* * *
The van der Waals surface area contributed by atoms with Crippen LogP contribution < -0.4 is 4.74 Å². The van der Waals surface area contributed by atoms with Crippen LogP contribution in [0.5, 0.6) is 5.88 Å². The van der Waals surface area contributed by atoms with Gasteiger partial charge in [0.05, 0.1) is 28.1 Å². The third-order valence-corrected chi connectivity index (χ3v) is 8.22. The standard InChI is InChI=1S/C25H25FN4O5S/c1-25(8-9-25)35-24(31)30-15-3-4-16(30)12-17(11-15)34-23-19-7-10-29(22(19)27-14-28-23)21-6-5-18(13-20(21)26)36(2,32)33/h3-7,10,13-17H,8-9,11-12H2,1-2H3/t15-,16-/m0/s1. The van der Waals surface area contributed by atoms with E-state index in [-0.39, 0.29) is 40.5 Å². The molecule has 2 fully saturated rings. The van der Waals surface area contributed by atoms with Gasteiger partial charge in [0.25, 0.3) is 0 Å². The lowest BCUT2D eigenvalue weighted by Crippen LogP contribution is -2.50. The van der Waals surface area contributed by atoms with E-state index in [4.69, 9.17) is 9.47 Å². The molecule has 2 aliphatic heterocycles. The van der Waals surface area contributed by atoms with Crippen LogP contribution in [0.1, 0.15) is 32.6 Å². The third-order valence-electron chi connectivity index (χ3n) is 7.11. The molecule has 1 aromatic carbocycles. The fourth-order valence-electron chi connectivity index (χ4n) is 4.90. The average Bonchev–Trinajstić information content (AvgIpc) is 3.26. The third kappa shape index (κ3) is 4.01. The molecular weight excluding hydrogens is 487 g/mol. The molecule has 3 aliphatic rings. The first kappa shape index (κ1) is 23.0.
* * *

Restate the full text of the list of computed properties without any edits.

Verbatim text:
The van der Waals surface area contributed by atoms with Crippen LogP contribution < -0.4 is 4.74 Å². The van der Waals surface area contributed by atoms with Crippen LogP contribution in [0.5, 0.6) is 5.88 Å². The van der Waals surface area contributed by atoms with Gasteiger partial charge in [0.05, 0.1) is 28.1 Å². The third-order valence-corrected chi connectivity index (χ3v) is 8.22. The standard InChI is InChI=1S/C25H25FN4O5S/c1-25(8-9-25)35-24(31)30-15-3-4-16(30)12-17(11-15)34-23-19-7-10-29(22(19)27-14-28-23)21-6-5-18(13-20(21)26)36(2,32)33/h3-7,10,13-17H,8-9,11-12H2,1-2H3/t15-,16-/m0/s1. The van der Waals surface area contributed by atoms with E-state index in [-0.39, 0.29) is 40.5 Å². The molecule has 2 fully saturated rings. The van der Waals surface area contributed by atoms with Gasteiger partial charge in [0.25, 0.3) is 0 Å². The lowest BCUT2D eigenvalue weighted by Crippen LogP contribution is -2.50. The van der Waals surface area contributed by atoms with E-state index in [4.69, 9.17) is 9.47 Å². The molecule has 2 aliphatic heterocycles. The van der Waals surface area contributed by atoms with Crippen LogP contribution in [0.1, 0.15) is 32.6 Å². The third-order valence-electron chi connectivity index (χ3n) is 7.11. The molecule has 1 aromatic carbocycles. The fourth-order valence-electron chi connectivity index (χ4n) is 4.90. The average Bonchev–Trinajstić information content (AvgIpc) is 3.26. The third kappa shape index (κ3) is 4.01. The molecular weight excluding hydrogens is 487 g/mol. The molecule has 3 aliphatic rings. The first kappa shape index (κ1) is 23.0.